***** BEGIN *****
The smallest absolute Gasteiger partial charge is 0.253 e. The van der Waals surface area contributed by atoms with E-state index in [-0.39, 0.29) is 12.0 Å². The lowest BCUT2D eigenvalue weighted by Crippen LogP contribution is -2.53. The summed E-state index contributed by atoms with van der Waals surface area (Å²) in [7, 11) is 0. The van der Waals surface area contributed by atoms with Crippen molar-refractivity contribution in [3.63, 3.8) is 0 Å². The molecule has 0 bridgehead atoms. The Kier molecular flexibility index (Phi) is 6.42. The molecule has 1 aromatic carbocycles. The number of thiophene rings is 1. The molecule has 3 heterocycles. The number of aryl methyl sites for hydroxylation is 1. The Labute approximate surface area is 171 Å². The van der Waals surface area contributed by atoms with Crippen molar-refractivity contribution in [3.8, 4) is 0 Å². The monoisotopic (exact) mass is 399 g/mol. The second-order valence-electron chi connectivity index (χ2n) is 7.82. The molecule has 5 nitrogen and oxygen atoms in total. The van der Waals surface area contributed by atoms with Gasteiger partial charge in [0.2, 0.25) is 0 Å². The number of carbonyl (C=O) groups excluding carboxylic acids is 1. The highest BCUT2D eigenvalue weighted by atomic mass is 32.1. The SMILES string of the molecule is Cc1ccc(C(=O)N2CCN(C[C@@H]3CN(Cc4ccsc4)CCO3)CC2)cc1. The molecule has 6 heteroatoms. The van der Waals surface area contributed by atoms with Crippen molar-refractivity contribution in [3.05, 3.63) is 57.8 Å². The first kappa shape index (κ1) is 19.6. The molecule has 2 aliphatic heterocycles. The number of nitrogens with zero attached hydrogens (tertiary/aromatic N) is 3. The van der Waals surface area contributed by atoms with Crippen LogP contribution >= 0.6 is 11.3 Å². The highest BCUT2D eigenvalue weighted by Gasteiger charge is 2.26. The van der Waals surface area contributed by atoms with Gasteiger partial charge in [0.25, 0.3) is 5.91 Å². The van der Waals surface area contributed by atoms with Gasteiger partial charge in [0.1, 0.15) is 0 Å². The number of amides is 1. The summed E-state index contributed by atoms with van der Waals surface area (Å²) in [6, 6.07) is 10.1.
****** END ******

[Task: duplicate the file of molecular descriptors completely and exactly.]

The smallest absolute Gasteiger partial charge is 0.253 e. The van der Waals surface area contributed by atoms with E-state index in [-0.39, 0.29) is 12.0 Å². The lowest BCUT2D eigenvalue weighted by Crippen LogP contribution is -2.53. The summed E-state index contributed by atoms with van der Waals surface area (Å²) in [7, 11) is 0. The van der Waals surface area contributed by atoms with Crippen molar-refractivity contribution in [3.63, 3.8) is 0 Å². The molecule has 0 bridgehead atoms. The Kier molecular flexibility index (Phi) is 6.42. The molecule has 1 aromatic carbocycles. The number of thiophene rings is 1. The molecule has 3 heterocycles. The number of aryl methyl sites for hydroxylation is 1. The Labute approximate surface area is 171 Å². The van der Waals surface area contributed by atoms with Crippen molar-refractivity contribution in [3.8, 4) is 0 Å². The monoisotopic (exact) mass is 399 g/mol. The second-order valence-electron chi connectivity index (χ2n) is 7.82. The molecule has 5 nitrogen and oxygen atoms in total. The van der Waals surface area contributed by atoms with Gasteiger partial charge in [0.2, 0.25) is 0 Å². The number of carbonyl (C=O) groups excluding carboxylic acids is 1. The highest BCUT2D eigenvalue weighted by atomic mass is 32.1. The SMILES string of the molecule is Cc1ccc(C(=O)N2CCN(C[C@@H]3CN(Cc4ccsc4)CCO3)CC2)cc1. The molecule has 6 heteroatoms. The van der Waals surface area contributed by atoms with Crippen molar-refractivity contribution in [3.05, 3.63) is 57.8 Å². The first kappa shape index (κ1) is 19.6. The molecule has 2 aliphatic heterocycles. The number of nitrogens with zero attached hydrogens (tertiary/aromatic N) is 3. The van der Waals surface area contributed by atoms with Crippen LogP contribution >= 0.6 is 11.3 Å². The highest BCUT2D eigenvalue weighted by Gasteiger charge is 2.26. The van der Waals surface area contributed by atoms with Gasteiger partial charge in [0.25, 0.3) is 5.91 Å². The van der Waals surface area contributed by atoms with Gasteiger partial charge in [0.1, 0.15) is 0 Å². The number of amides is 1. The summed E-state index contributed by atoms with van der Waals surface area (Å²) in [6, 6.07) is 10.1.